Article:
While we may be more granularly focused on helping our healthcare clients with digital marketing and patient intake initiatives here at Traktion, we also try to stay connected to the greater industry that is clearly in the midst of generational changes. Yesterday was such an opportunity as I attended the Technology Association of Georgia’s Digital Health Summit, held at the always-inspiring Tech Square at Georgia Tech. Here are a few takeaways from an afternoon full of fantastic panel discussions:
Consumer-side innovations in AI will drive the healthcare sector, much like it has much of the overall technology innovation thus far. Said AI Guardian‘s Chris Hackney; healthcare will likely “react, not innovate.” Another panelist referenced Chick-fil-A’s well-admired reputation for great service, suggesting that healthcare needs to learn from other industries. It’s of course a relevant point, though I suppose if our PCP wraps-up our next annual physical with a “my pleasure”, we’ll know the modeling has gone too far.
While there is much justified hype on the long-term impact of technology/AI in our healthcare systems, the current environment on the ground is far more modest. Solutions that have seemingly been solved for in other industries remain a problem in healthcare, such as image sharing across multiple healthcare providers (or even separate units within a single system), critical in time-sensitive urgent care situations where reviewing an incoming patient’s scans from a referring hospital can have life or death consequences. It’s a remaining interoperability challenge for some, particularly rural providers.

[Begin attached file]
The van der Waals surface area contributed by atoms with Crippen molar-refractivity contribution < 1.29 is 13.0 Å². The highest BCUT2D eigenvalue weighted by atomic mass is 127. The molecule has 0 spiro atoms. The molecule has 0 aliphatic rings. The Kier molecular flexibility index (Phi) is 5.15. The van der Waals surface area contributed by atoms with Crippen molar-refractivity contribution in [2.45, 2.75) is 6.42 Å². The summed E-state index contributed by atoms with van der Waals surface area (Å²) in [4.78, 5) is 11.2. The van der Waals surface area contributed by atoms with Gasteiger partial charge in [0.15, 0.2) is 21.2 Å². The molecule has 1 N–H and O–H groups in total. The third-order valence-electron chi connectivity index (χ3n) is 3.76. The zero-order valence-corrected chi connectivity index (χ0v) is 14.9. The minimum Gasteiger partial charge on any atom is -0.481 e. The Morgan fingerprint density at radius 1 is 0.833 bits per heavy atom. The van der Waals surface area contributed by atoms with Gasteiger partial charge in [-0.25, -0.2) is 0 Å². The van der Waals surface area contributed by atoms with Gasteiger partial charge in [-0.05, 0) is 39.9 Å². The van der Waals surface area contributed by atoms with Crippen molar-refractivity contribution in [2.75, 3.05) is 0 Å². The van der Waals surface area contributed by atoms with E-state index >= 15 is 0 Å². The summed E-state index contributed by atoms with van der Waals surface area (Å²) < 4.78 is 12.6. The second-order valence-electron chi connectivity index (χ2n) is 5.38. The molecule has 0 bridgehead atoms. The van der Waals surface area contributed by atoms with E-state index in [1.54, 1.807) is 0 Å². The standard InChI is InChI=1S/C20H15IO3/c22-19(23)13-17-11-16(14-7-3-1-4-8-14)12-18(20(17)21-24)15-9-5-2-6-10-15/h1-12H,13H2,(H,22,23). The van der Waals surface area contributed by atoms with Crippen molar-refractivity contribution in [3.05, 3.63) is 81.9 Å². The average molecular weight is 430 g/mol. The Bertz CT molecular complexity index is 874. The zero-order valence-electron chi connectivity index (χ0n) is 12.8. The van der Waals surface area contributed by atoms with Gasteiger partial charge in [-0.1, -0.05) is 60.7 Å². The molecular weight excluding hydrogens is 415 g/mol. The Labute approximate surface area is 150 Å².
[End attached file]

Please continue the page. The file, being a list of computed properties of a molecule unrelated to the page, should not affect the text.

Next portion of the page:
While AI requires significant data to be useful, Wellstar Health System‘s CMIO Pranav Kumar argued that so much of existing healthcare data is tied up in administrative areas such as billing, invoicing, coding and regulatory requirements, minimizing what’s actually “useful.” Certainly the possibility of doctors being able to share case information globally and in real time will be a game-changer, but it was a great point to illustrate the challenges many hospital systems have to deal with today as they sort through what of their data is actually useful to improving care.
Lastly, there were many references made to AI “hallucinations”, or events where AI provides incorrect and/or inconsistent responses. It’s nice to know our robotic friends also sometimes struggle to make something up quickly, and that we’ve managed to agree on a term to characterize when that occurs.
The final word in our summary, from Rimidi‘s CEO Lucienne Ide on the impact she’d like to see her company and innovators like her have on healthcare: “Bring the joy back to medicine.” Well said, and thanks to our friends at TAG for putting on another great event.